The Most Common Diseases That Affect Gardens

Garden Diseases

Mold, fungus, and viruses can affect any plant and destroy a garden if not properly dealt with in a timely matter.

A plant disease’s symptoms can vary based on its cause, but these can include leaf spots, fruit rot, wilting, root rot, and unusual or stunted growth.

Fungi are the main culprits of plant disease and are responsible for most of the problems that you may experience in your garden.

They can devastate a garden if not properly dealt with and in a timely matter. Fungi can overwinter in soil and plant debris.

Viruses, on the other hand, can be completely disastrous because there is no treatment, therefore the infected plant needs to be removed and disposed of properly to prevent further spread.


Molds are a type of fungus that spreads by releasing spores into the air and it grows multi-cellular filaments that are known as hyphae.

Molds digest organic material and it changes the soil’s chemical makeup, improving the soil over time.

Some molds will not affect a plant while others can cause a reduction in vegetation, but not doing anything can be harmful to your health if inhaled.


  • Essential oils – neem, mint, cinnamon, and rosemary oils are antifungal. You can use a mix of the oils or a single oil and add 3 tablespoons of oil into a spray bottle, add water, and shake the bottle vigorously before spraying.
  • Baking soda – neutralizes the ph levels on the surface of the leaf, killing the mildew. Add 3 tablespoons to one gallon of water, or 1 teaspoon to the essential oil spray.
  • Cinnamon – powdered cinnamon can be sprinkled on the soil and leaves as well as used for a preventative measure.
  • Remove any parts of the affected plant and throw them away and never put them in a compost pile.


Powdery mildew is a fungal disease that can cripple plants and produce unsightly damage but it isn’t deadly to plants.

Powdery mildew is a generic term used to describe fungi that cause a fuzzy powder look on leaves.

The best environment for this fungal disease is shady areas that have inadequate air circulation, high humidity, and mild air temperature.


When a plant is infested, it looks as if someone sprinkled baby powder on the leaves, some leaves will turn a red to purple color, and young leaves may become twisted and deformed when they grow.


Like powdery mildew, downy mildew is a generic term for a variety of plant diseases and when you see the signs of mold, it will be too late for the plants.

All that can be done is prevention and this can be done naturally.


Yellow spots on the surface of the leaves that are between the veins. The spots get bigger and take over the area between the veins.

The veins will then turn brown and the leaf will die. If enough leaves are affected then photosynthesizing can’t happen and the plant will die.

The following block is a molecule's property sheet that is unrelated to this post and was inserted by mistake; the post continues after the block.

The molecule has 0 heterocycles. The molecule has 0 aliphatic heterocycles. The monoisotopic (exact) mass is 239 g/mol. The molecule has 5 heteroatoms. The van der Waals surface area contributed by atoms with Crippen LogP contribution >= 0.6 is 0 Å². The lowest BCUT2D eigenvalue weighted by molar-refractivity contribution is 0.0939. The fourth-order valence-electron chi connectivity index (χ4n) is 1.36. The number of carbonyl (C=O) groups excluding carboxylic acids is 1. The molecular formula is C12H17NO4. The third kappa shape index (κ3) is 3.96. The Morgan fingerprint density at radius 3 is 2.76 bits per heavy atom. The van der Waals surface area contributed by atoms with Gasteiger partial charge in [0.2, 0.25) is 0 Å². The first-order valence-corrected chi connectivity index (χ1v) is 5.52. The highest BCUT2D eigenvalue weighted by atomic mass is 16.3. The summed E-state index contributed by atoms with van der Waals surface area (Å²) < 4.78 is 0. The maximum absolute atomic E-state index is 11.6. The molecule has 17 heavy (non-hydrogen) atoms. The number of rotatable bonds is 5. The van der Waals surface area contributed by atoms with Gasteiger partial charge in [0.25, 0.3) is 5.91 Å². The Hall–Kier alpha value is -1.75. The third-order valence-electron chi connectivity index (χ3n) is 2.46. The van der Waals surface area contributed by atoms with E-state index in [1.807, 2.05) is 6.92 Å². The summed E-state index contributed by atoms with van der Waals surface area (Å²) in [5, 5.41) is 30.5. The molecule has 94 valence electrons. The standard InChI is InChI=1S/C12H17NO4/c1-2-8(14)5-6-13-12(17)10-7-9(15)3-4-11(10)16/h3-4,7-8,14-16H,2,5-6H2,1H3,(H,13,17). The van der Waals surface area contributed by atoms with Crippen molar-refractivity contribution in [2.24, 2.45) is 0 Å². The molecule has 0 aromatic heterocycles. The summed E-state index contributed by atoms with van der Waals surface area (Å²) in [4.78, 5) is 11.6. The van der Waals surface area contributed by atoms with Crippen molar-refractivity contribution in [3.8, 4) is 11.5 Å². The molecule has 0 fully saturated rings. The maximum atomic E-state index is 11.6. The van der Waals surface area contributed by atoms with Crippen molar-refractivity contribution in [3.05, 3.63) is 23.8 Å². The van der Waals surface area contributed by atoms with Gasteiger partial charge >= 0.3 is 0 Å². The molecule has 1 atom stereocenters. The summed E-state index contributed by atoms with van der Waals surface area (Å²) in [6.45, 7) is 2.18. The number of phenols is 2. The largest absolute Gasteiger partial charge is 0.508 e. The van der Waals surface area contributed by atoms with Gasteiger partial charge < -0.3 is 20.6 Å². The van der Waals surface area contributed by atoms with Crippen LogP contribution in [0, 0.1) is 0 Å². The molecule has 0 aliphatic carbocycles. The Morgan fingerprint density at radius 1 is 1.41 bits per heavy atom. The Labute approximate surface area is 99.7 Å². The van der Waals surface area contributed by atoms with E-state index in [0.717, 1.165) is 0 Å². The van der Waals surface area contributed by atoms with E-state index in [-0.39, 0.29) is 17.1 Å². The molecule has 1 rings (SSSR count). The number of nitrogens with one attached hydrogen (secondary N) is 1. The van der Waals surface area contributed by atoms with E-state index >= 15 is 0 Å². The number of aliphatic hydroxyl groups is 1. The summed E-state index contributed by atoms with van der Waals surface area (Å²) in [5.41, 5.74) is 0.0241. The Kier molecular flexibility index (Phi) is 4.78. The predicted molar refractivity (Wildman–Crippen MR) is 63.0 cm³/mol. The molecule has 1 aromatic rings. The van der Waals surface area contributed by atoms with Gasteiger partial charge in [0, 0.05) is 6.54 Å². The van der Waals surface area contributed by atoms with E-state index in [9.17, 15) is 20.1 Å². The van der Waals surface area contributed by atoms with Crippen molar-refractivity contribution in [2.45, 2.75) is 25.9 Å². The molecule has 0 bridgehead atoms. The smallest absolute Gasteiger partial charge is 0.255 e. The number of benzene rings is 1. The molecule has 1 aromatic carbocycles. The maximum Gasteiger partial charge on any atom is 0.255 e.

Fungi break down organic matter and decompose them which is good for the soil but they can kill a plant by killing its cells in order to feed on the nutrients in it.

While some fungi are good for the soil and eatable, some are destructive for plants like blight which is a fungal disease.


  • Apple cider vinegar – 1 tablespoon per 1 gallon of water, shake well before using, ad spray the affected area.
  • Essential oils – peppermint, cinnamon, and thyme.
  • Cinnamon – powdered cinnamon can be sprinkled on the soil and leaves as well as used as a preventative measure.
  • Baking soda – 1 tablespoon per 1 gallon of water, mix the solution well, and spray on the affected area.


Rhizoctonia Aerial also known as web blight is characterized by small water-soaked spots that spread throughout the plant’s leaves.

To know for sure if you are dealing with Rhizoctonia aerial for a fungus, a lab test needs to be done to pinpoint the issue.


Symptoms start with leaf spots on the leaves and can get more severe within a week.

Leaf spots are brown, irregularly shaped spots that can also form on the stem of the leaf.

Rhizoctonia aerial creates root rot, where the roots turn brown and are mushy.


Rhizoctonia solani is a soil-borne pathogenic fungus, also known as damping off, and it can cause serious losses in the harvest.

To know for sure if you are dealing with Rhizoctonia solani for a fungus, a lab test needs to be done to pinpoint the issue.


Rhizoctonia solani lives in the top part of the soil where it affects the stem of the plant near the surface of the soil.

The stem will turn brown to a reddish-brown color because of lesions that form and get bigger.

The stem of the plant will also look dry and wilted because the fungus restricts the flow of water and the nutrients that the plant needs at the roots.

Rhizoctonia solani also causes the roots to turn brown and mushy because of root rot.